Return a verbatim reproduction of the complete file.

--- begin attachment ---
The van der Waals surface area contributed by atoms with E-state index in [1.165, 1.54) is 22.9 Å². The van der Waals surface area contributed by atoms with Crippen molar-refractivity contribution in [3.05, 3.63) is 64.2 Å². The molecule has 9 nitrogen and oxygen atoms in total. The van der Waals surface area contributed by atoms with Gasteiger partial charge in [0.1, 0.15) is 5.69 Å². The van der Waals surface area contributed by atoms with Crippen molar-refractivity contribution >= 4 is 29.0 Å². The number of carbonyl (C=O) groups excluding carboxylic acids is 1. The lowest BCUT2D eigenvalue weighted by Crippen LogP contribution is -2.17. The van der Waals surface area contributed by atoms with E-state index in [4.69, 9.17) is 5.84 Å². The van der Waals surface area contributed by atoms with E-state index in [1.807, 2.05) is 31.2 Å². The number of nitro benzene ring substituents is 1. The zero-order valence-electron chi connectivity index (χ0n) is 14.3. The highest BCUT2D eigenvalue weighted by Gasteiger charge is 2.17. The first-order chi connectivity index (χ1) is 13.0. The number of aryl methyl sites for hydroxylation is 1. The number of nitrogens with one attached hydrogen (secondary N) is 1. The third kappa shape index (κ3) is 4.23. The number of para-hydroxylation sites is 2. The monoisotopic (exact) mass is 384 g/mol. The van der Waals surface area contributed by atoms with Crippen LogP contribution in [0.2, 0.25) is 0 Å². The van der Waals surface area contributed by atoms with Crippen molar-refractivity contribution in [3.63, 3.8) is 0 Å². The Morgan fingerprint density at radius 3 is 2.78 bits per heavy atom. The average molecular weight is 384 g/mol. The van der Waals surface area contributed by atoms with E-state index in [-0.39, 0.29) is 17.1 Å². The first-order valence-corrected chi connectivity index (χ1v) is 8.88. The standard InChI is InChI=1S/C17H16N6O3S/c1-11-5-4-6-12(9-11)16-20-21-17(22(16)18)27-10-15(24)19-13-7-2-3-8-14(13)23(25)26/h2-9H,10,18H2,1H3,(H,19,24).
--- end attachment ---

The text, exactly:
The van der Waals surface area contributed by atoms with E-state index in [1.165, 1.54) is 22.9 Å². The van der Waals surface area contributed by atoms with Crippen molar-refractivity contribution in [3.05, 3.63) is 64.2 Å². The molecule has 9 nitrogen and oxygen atoms in total. The van der Waals surface area contributed by atoms with Gasteiger partial charge in [0.1, 0.15) is 5.69 Å². The van der Waals surface area contributed by atoms with Crippen molar-refractivity contribution >= 4 is 29.0 Å². The number of carbonyl (C=O) groups excluding carboxylic acids is 1. The lowest BCUT2D eigenvalue weighted by Crippen LogP contribution is -2.17. The van der Waals surface area contributed by atoms with E-state index in [4.69, 9.17) is 5.84 Å². The van der Waals surface area contributed by atoms with E-state index in [1.807, 2.05) is 31.2 Å². The number of nitro benzene ring substituents is 1. The zero-order valence-electron chi connectivity index (χ0n) is 14.3. The highest BCUT2D eigenvalue weighted by Gasteiger charge is 2.17. The first-order chi connectivity index (χ1) is 13.0. The number of aryl methyl sites for hydroxylation is 1. The number of nitrogens with one attached hydrogen (secondary N) is 1. The third kappa shape index (κ3) is 4.23. The number of para-hydroxylation sites is 2. The monoisotopic (exact) mass is 384 g/mol. The van der Waals surface area contributed by atoms with Crippen LogP contribution in [0.2, 0.25) is 0 Å². The van der Waals surface area contributed by atoms with Crippen molar-refractivity contribution in [3.63, 3.8) is 0 Å². The Morgan fingerprint density at radius 3 is 2.78 bits per heavy atom. The average molecular weight is 384 g/mol. The van der Waals surface area contributed by atoms with E-state index in [-0.39, 0.29) is 17.1 Å². The first-order valence-corrected chi connectivity index (χ1v) is 8.88. The standard InChI is InChI=1S/C17H16N6O3S/c1-11-5-4-6-12(9-11)16-20-21-17(22(16)18)27-10-15(24)19-13-7-2-3-8-14(13)23(25)26/h2-9H,10,18H2,1H3,(H,19,24).